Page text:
I only took a photo of one raised bed that is only partially planted.  The wire on the non planted side is to keep kitties out of it.  I learned years ago to cover the beds with wire so that it isn’t a litter box for the hood cats.  Once i finish filling the box we’ll cut opening to fit around the planted items to allow them to grow, while protecting the rest with the wire.

Just an update. I’ll take more photos as I get time and things progress.  Thanks for not leaving my blog while I have been out of sorts.

Happy gardening!

Gardengal Bevy aka Beverly

Advertisements

Organic Gardens Help Fight Global Warming

Image

Not only do you get lovely tomatoes,fresh greens and berries….

Your backyard organic garden may hold the keys to preventing climate change.

Researchers at the Rodale Institute have learned that organic soils trap atmospheric carbon dioxide, a major greenhouse gas, and convert it to carbon, a key component of healthy soil.

In the longest-running study of its kind, the Rodale Institute’s Farming Systems Trial (FST) has compared organic and conventional farming side by side for the past 23 years. Important findings have included organic crops’ ability to withstand drought-year stress much better than crops raised on a diet of chemicals.

http://www.organicgardening.com/living/organic-gardens-help-fight-global-warming

THE BEST SEED TAPE EVER!

Image

Best Seed Tape Ever

Planting tiny seeds is easy with this simple gardening trick.

 

best seed tape ever: toilet paper

It’s difficult to space tiny seeds, such as carrots, in the garden. The best way to solve this problem is to make homemade seed tape. Here’s how to do it:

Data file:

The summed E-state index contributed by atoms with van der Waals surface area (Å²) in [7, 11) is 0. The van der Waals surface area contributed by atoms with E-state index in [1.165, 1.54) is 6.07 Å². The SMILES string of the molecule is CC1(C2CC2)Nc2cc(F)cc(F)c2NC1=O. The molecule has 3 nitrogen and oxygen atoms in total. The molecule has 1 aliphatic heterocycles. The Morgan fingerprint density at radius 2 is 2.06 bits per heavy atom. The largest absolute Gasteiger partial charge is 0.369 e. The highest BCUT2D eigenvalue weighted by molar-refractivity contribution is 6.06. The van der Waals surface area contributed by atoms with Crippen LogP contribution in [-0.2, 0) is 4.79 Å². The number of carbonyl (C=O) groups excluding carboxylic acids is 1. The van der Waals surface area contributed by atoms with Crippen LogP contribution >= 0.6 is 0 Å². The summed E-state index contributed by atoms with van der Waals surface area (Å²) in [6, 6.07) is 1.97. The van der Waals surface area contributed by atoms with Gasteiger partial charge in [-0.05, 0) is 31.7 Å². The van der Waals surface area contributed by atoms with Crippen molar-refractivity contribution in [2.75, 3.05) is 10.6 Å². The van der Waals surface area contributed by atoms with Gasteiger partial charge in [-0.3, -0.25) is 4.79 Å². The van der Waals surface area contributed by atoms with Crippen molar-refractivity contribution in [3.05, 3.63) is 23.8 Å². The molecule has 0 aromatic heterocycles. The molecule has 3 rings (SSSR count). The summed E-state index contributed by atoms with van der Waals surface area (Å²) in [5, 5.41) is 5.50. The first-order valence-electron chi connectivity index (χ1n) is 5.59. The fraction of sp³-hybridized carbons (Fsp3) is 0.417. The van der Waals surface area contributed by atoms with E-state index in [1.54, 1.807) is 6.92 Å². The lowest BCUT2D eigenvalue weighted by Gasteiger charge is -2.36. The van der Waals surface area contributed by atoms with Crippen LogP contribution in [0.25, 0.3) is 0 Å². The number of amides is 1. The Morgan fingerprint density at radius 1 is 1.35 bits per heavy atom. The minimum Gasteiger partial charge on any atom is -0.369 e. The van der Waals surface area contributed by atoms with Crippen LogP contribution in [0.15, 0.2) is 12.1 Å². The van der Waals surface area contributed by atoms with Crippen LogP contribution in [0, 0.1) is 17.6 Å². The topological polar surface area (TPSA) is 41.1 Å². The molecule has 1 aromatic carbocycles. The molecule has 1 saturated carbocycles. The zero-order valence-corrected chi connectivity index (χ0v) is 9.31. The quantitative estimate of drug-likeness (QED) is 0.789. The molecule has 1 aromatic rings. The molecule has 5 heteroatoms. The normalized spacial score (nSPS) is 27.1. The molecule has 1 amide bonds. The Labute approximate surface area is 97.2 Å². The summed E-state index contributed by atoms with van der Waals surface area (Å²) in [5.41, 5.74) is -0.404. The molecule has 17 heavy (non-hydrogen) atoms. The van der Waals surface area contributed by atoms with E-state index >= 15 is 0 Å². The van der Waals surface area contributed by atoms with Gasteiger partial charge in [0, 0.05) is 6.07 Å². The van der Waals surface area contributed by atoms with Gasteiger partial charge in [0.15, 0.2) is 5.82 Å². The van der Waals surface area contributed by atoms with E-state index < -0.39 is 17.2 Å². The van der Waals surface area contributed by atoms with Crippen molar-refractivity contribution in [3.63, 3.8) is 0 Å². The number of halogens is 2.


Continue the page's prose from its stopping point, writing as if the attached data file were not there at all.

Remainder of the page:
1. Unroll a strip of toilet paper on a table (double ply works best), mist it with a sprayer, and place the seeds along the center of the strip. Be sure to space the seeds based on the seed packet’s recommendation. Tip: Alternate carrot seeds with radish seeds because when the radishes sprout, they help to mark the row and break the ground.

2. Starting along the strip’s long edge, fold a third of the paper over the seeds, then fold the other third over to cover the seeds completely. Lightly tamp the paper, misting it again to secure the seeds. Make as many of these strips as you need. Then carefully carry them to the garden.

3. Make shallow furrows in the prepared soil, lay the strips down, and cover them. In a jiffy, your small seeds will be planted and perfectly spaced.

http://www.organicgardening.com/learn-and-grow/best-seed-tape-ever?cm_mmc=OGNews-_-925872-_-05302012-_-best_seed_tape_ever_image

5 EASY STEPS FOR FAST COMPOST Get garden-ready compost in about 30 days.

Image

 

http://www.organicgardening.com/learn-and-grow/5-easy-steps-fast-compost

Making compost is probably the single most important thing you can do for your organic garden. The success of your garden depends on the soil, and the health of your soil depends on the compost you give it. And making compost isn’t difficult. With very little effort on your part, you can turn throw-away materials into this sweet-smelling, nutrient-rich, no-cost soil conditioner. So how do you start this easy composting?